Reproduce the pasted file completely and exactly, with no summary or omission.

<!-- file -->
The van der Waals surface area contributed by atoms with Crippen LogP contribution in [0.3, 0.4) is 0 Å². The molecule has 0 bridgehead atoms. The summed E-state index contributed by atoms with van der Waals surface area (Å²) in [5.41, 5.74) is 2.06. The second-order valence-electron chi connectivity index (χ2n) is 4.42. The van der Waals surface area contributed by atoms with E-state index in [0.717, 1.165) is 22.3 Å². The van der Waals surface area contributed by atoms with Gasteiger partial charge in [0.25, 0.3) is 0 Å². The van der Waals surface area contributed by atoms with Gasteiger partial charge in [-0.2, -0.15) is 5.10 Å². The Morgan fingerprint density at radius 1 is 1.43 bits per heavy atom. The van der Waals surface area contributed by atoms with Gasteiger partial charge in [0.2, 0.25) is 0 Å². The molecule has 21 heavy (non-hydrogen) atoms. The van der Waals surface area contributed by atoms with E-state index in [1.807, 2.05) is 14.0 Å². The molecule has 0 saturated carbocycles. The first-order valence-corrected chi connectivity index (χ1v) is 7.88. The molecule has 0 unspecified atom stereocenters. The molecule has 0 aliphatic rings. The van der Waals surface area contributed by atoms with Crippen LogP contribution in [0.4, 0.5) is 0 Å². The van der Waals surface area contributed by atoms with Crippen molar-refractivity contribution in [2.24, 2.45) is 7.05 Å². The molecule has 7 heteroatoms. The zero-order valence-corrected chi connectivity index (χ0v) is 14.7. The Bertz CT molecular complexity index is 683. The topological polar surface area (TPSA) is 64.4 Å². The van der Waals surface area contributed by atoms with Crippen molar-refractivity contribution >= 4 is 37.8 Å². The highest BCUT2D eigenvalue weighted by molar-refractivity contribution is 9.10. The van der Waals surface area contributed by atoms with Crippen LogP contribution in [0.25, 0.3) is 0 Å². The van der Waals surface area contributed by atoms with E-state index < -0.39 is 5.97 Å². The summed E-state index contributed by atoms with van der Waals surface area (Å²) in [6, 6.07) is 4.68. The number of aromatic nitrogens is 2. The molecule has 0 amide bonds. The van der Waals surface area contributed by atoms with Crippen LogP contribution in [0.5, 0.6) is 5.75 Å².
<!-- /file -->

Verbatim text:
The van der Waals surface area contributed by atoms with Crippen LogP contribution in [0.3, 0.4) is 0 Å². The molecule has 0 bridgehead atoms. The summed E-state index contributed by atoms with van der Waals surface area (Å²) in [5.41, 5.74) is 2.06. The second-order valence-electron chi connectivity index (χ2n) is 4.42. The van der Waals surface area contributed by atoms with E-state index in [0.717, 1.165) is 22.3 Å². The van der Waals surface area contributed by atoms with Gasteiger partial charge in [0.25, 0.3) is 0 Å². The van der Waals surface area contributed by atoms with Gasteiger partial charge in [-0.2, -0.15) is 5.10 Å². The Morgan fingerprint density at radius 1 is 1.43 bits per heavy atom. The van der Waals surface area contributed by atoms with Gasteiger partial charge in [0.2, 0.25) is 0 Å². The molecule has 21 heavy (non-hydrogen) atoms. The van der Waals surface area contributed by atoms with E-state index in [1.807, 2.05) is 14.0 Å². The molecule has 0 saturated carbocycles. The first-order valence-corrected chi connectivity index (χ1v) is 7.88. The molecule has 0 unspecified atom stereocenters. The molecule has 0 aliphatic rings. The van der Waals surface area contributed by atoms with Crippen LogP contribution in [0.4, 0.5) is 0 Å². The van der Waals surface area contributed by atoms with Crippen molar-refractivity contribution in [2.24, 2.45) is 7.05 Å². The molecule has 7 heteroatoms. The zero-order valence-corrected chi connectivity index (χ0v) is 14.7. The Bertz CT molecular complexity index is 683. The topological polar surface area (TPSA) is 64.4 Å². The van der Waals surface area contributed by atoms with Crippen molar-refractivity contribution >= 4 is 37.8 Å². The highest BCUT2D eigenvalue weighted by molar-refractivity contribution is 9.10. The van der Waals surface area contributed by atoms with Crippen LogP contribution in [0.25, 0.3) is 0 Å². The van der Waals surface area contributed by atoms with E-state index < -0.39 is 5.97 Å². The summed E-state index contributed by atoms with van der Waals surface area (Å²) in [6, 6.07) is 4.68. The number of aromatic nitrogens is 2. The molecule has 0 amide bonds. The van der Waals surface area contributed by atoms with Crippen LogP contribution in [0.5, 0.6) is 5.75 Å².